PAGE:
From the September/October 2022 issue of Acoustic Guitar | By Alan Barnosky

Fiddle tunes are one of the best ways to learn flatpicking. They are a big part of the repertoire and also help build technique, illustrate theory, and offer opportunities to create your own arrangements. Long a favorite at jam sessions, “Bill Cheatham” (Example 1) is the perfect illustration. The A section (bars 1–9) is full of scalar runs that show how to utilize the open position G major scale, while the B section (bars 10–18) has quick chord changes that demonstrate closed shape triads up the neck.

The G major scale (Example 2) alone may sound sterile, but “Bill Cheatham” shows how in context this standard scale can form an intricate melody. Like many fiddle tunes, the melody is diatonic, meaning all of the notes come directly from the major scale (with the exception of the quick Eb slide in the pickup bar). Notice how the A section is an almost linear rising and falling of the open G major scale. As the harmonies change, the notes that land on downbeats are chord tones (like the C, E, and D notes at the beginnings of measures 3, 4, and 8, respectively). This helps the melody stay consistent with the chords of the tune, even though the notes are still in the G scale.


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The B section transitions to closed-position triad shapes in measures 10–11 and 14–15, with these shapes shown above the staff. The melody is comprised of arpeggiated triads: In measure 10 it is the separate notes of a G chord (G B D), followed by the notes of the C chord (C E G), and then the D chord (D F# A). Notice that even though these are chord shapes, it all remains diatonic; there are no notes outside of the G scale.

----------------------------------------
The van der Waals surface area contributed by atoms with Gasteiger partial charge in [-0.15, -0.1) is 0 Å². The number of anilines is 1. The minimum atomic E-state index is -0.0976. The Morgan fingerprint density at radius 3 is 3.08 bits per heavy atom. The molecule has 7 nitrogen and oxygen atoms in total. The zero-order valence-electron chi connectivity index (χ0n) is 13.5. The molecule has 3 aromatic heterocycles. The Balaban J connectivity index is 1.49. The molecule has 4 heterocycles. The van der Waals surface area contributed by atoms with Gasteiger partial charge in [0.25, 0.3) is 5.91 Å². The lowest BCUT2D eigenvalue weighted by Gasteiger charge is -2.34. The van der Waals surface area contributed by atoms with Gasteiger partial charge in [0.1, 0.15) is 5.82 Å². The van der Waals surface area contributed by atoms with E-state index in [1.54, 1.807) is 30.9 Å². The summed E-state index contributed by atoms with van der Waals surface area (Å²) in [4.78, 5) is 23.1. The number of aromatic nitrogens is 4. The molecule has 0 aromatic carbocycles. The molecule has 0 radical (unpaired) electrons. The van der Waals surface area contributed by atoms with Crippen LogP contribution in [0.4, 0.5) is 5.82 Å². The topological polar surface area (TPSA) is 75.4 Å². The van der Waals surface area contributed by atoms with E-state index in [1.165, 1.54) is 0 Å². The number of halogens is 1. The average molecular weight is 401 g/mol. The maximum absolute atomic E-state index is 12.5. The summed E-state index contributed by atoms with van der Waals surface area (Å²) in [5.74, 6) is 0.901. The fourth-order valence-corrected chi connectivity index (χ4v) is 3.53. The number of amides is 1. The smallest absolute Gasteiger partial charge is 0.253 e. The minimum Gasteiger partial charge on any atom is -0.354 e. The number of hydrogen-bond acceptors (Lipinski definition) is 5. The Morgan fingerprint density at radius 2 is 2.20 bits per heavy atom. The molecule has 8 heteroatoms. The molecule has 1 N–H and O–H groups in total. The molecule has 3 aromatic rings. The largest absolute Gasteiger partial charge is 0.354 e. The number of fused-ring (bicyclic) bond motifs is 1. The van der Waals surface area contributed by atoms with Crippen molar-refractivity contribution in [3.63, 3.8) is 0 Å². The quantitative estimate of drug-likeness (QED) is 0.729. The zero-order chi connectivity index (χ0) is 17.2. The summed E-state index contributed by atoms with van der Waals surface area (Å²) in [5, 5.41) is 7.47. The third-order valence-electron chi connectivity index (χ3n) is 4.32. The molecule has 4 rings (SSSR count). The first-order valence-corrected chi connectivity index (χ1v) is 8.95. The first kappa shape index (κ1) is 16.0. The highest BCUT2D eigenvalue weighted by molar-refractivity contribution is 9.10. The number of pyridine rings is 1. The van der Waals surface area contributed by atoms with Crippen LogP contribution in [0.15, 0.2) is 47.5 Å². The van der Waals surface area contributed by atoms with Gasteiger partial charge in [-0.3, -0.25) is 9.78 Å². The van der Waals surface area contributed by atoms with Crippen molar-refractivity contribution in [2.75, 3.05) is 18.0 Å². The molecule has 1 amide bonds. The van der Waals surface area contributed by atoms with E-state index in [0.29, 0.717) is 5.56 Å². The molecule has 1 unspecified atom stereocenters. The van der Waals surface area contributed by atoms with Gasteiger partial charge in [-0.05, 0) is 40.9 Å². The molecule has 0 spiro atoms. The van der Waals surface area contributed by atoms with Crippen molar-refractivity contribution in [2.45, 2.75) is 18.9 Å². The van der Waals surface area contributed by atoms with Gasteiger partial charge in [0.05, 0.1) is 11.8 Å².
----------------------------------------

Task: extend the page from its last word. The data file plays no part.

I like learning the traditional melody of a fiddle tune because it allows a deep understanding of how the song works. Once I know the melody well, I then experiment with ways to alter it so I can have several versions to play through and make the tune my own. One possibility is to play the melody in a different octave. Example 3 moves the closed-position shapes from bars 10–11 and 14–15 to the lower octave in the open position. While it uses all the same notes, the lower octave and open strings give it an entirely different quality.

Another way to alter the melody is to keep the same general theme but with different notes. Examples 4 and 5 provide two alternatives for bars 10–11 and 14–15. The former figure uses standard open-position chord shapes for G, C, and D, while the latter uses standard G and C shapes followed by a lovely Dsus4 that climbs back to the G tonic. 

With this variety of options you now have a number of ways to make “Bill Cheatham” your own by mixing and matching. You can also try modifying the A section, perhaps by moving it up or down an octave (Ex. 3), or playing chord shapes in a different register (Exs. 4 and 5). Just remember that all the options here are diatonic—even within a single major scale, the possibilities for experimentation and improvisation are as infinite as your imagination allows.

"Bill Cheatham" acoustic guitar lesson music notation sheet 1
"Bill Cheatham" acoustic guitar lesson music notation sheet 2


This article originally appeared in the September/October 2022 issue of Acoustic Guitar magazine.



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